Syrian Gas Attack: A Convoluted Situation

As always what follows is opinion. For what it’s worth the recent gas attack in Syria does not seem to have a clear source. The event in Khan Sheikhoun killed dozens, including children and wounded hundreds. The victims were civilians.  Syria’s President Bashar Al Assad denies any complicity, saying his stockpiles of weaponized gas were destroyed in accordance with international sanctions. The USA charges that the attack came at Assad’s order. Assad blames rebel factions. There is speculation that Russia may have had a role to play. Russia also denies any complicity. Still, the lack of clear evidence one way or the other about Assad’s involvement or that of Russia leaves one to wonder.

Finger pointing is rarely evidential. But as a result of the gas attack, the USA took very pointed action by using 60 Tomahawk missiles to strike the airfield where it is said the attack originated. One missile failed with the remaining 59 reaching targets at the airfield. ( BTW the cost of this attack is about 1.5 million dollars for each missile fired. Replacement cost will be in the neighborhood of 60 million dollars).  By coincidence, if one can believe it, relatively few of Syria’s jet fighters were destroyed.  In fact not long after the missile attack  the airfield was active again, with an air attack launched against the very same location of the gas attack. At least one bomb was dropped at the same site.

The US President’s order to launch the missile attack has largely been viewed favorably, both here in the USA and around the world. No one, however, seems much concerned about the actual factual source of the gas attack. This morning, (April 9, 2017), on Face the Nation, Secretary of State Rex Tillerson reiterated that the US reaction was appropriate, but he seemed to falter about whether Al Assad should be removed.

Senator John McCain, in recent days, including this morning on Face the Nation has said that the American response has begun a correction to eight years of neglect. It might be useful to note that in response to President Obama’s request to take military action against Al Assad eight years ago, was thwarted by Republican refusal to give President Obama that authority. Be that as it may, the American response begs a question: Is American responsible for what is happening in Syria? Does this country have a moral right to take action against Bashar Al Assad?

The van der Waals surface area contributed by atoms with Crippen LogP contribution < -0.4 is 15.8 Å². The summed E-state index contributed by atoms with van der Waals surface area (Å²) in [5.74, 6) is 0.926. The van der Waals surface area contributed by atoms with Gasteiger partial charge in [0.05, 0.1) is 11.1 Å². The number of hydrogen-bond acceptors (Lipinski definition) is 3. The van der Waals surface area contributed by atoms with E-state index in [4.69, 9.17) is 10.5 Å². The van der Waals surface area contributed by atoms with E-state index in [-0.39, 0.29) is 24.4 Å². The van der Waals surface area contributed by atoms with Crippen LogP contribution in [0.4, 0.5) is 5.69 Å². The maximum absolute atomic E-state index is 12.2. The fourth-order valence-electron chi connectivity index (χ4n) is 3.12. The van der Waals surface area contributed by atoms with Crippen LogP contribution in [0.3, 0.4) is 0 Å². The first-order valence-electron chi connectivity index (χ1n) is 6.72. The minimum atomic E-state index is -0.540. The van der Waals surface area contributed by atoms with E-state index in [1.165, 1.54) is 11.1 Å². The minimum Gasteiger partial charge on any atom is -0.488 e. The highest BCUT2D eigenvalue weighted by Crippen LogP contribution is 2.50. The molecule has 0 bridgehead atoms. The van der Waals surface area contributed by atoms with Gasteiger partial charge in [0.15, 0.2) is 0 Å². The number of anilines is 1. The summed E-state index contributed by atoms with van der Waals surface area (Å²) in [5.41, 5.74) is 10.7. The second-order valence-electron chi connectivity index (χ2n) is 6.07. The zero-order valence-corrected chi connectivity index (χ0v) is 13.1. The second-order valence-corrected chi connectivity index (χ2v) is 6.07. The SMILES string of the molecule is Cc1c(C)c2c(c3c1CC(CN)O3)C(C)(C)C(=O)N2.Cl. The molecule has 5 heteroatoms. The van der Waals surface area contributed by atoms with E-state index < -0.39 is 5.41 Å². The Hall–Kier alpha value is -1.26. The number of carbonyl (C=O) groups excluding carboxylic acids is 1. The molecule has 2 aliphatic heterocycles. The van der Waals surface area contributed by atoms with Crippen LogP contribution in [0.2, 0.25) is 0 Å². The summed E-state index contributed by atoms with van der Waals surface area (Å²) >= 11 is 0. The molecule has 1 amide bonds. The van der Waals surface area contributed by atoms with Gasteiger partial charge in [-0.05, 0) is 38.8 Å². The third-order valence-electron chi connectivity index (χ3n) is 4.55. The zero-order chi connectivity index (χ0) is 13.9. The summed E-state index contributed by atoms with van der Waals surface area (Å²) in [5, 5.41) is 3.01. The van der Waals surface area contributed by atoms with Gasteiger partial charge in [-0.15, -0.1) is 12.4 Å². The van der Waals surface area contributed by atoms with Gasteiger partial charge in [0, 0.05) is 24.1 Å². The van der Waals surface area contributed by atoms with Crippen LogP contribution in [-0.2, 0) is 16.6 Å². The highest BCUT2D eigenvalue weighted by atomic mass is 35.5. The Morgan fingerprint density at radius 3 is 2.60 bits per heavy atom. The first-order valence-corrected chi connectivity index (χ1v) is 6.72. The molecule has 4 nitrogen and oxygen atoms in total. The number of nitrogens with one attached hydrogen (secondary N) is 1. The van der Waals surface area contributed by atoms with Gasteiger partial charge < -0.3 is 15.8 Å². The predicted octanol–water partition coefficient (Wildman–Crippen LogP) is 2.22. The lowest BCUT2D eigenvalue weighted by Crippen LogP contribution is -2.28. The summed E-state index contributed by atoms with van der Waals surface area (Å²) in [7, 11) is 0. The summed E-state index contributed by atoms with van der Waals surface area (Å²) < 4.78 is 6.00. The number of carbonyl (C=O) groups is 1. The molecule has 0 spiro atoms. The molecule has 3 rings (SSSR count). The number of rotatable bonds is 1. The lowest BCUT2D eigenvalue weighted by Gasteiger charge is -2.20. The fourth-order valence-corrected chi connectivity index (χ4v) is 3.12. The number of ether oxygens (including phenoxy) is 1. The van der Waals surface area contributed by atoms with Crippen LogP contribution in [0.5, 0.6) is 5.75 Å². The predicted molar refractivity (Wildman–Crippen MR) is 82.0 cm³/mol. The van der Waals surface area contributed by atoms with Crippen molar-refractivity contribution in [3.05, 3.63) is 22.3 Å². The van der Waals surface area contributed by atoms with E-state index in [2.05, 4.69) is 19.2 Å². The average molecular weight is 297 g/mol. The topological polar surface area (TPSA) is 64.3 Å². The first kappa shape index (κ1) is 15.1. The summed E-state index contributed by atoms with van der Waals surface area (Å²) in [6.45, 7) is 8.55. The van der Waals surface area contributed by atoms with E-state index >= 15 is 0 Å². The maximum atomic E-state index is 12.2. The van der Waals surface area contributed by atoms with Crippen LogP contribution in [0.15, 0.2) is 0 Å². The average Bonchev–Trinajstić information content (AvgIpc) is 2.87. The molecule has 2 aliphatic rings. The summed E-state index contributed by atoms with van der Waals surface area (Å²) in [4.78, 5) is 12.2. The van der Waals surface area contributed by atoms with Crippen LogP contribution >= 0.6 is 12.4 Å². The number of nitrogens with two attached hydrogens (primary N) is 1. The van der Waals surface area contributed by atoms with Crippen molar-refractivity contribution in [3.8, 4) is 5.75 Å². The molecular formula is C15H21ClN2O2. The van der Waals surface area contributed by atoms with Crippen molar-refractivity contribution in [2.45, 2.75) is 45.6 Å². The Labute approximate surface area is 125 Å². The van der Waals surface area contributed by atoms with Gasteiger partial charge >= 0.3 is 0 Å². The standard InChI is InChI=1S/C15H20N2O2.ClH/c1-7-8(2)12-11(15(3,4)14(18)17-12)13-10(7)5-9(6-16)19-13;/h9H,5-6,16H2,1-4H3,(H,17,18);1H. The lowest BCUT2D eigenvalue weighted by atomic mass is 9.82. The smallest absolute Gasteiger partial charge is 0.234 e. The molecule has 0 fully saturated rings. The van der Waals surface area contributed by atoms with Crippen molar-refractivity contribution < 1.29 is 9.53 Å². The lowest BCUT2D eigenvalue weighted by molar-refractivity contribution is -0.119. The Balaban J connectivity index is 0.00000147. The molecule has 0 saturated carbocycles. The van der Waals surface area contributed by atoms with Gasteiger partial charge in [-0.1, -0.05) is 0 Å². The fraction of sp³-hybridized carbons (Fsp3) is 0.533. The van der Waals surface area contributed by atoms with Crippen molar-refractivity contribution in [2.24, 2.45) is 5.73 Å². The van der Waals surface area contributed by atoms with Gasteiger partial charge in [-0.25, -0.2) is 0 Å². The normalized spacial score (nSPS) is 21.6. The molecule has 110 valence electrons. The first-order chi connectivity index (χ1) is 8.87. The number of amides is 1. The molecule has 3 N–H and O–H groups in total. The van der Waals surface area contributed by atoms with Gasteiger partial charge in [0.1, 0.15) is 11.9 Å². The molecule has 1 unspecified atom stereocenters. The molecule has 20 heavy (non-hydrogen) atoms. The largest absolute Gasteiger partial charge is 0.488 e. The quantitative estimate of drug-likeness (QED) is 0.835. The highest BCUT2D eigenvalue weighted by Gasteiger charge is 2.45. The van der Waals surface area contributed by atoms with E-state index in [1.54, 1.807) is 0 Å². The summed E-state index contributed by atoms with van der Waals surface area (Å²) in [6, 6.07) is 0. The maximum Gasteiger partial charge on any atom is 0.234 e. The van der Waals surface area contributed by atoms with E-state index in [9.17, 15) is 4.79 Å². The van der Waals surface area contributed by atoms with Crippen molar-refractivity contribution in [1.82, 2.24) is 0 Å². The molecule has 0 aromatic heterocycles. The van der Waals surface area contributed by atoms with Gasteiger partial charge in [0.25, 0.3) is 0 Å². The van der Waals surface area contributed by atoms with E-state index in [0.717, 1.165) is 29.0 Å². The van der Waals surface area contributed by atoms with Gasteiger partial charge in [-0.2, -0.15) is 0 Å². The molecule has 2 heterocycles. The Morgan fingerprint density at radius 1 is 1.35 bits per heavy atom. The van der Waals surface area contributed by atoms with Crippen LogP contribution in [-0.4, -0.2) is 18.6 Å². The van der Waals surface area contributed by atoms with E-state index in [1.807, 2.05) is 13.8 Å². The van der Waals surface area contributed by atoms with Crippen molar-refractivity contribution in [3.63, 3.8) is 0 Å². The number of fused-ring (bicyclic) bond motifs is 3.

My opinion on the second question based on what has been clear war crimes commission over the past many years is a resounding yes. I believe it is clear that Assad has committed terrorist acts against his own people resulting in hundreds of thousands of deaths. Those actions are the actions of a monster who must be brought to justice.

Rex Tillerson said this morning that the primary focus of the USA must remain the removal of Daesh. I’ll agree with that, but it must be remembered that Daesh is not solely responsible for terrorist actions in the world. The focus needs to be far ranging. Al Qaeda remains a significant terrorist force along with several handfuls of smaller but no less potent terror organizations around the world.

Many of these terror organizations recommend and encourage actions by local home grown terrorists, often individuals who use vehicles to create killing and maimings as recently occurred in London and Stockholm.

My second novel, A Prairie Vendetta, still under construction, explores the idea of home grown terrorists. In this case a small group of disaffected Metis angry at treatment by the Canadian government. They are inspired by an individual enamored by the Canadian rebel Louis Riel who attempted to hold the government to high standards of treatment of the Metis people. Terrorism takes many forms and is often founded on many varying reasons. But whenever those reasons include a willingness to harm innocents actions to prevent successful terroristic activity are justified.  My fictional story is partly historical. The examination of the Metis history is fascinating and instructive. Responsibility to combat terrorism often must include our individual involvement. If we see something that is not right, we must report.

Thanks for your support. Good reading everyone.

Ron Stotyn, PhD SmallFront-Cover

I am a retired college professor and former broadcast journalist. I live in Vermont with my wife. I write near the shores of Lake Champlain. As an author I cast characters in the task of anti-terrorism efforts. The setting for my stories is Canada. My first novel is The Chechen's Revenge, a story of Sean-Guy O'Dwyer-Lariviere and his team of Canadian Anti-terrorism Service agents on the trail of a rebel Chechen, determined to create havoc and death on Toronto's Go Train system. The Chechen's Revenge is now in print and can be ordered online at

Posted in Terrorism, Uncategorized

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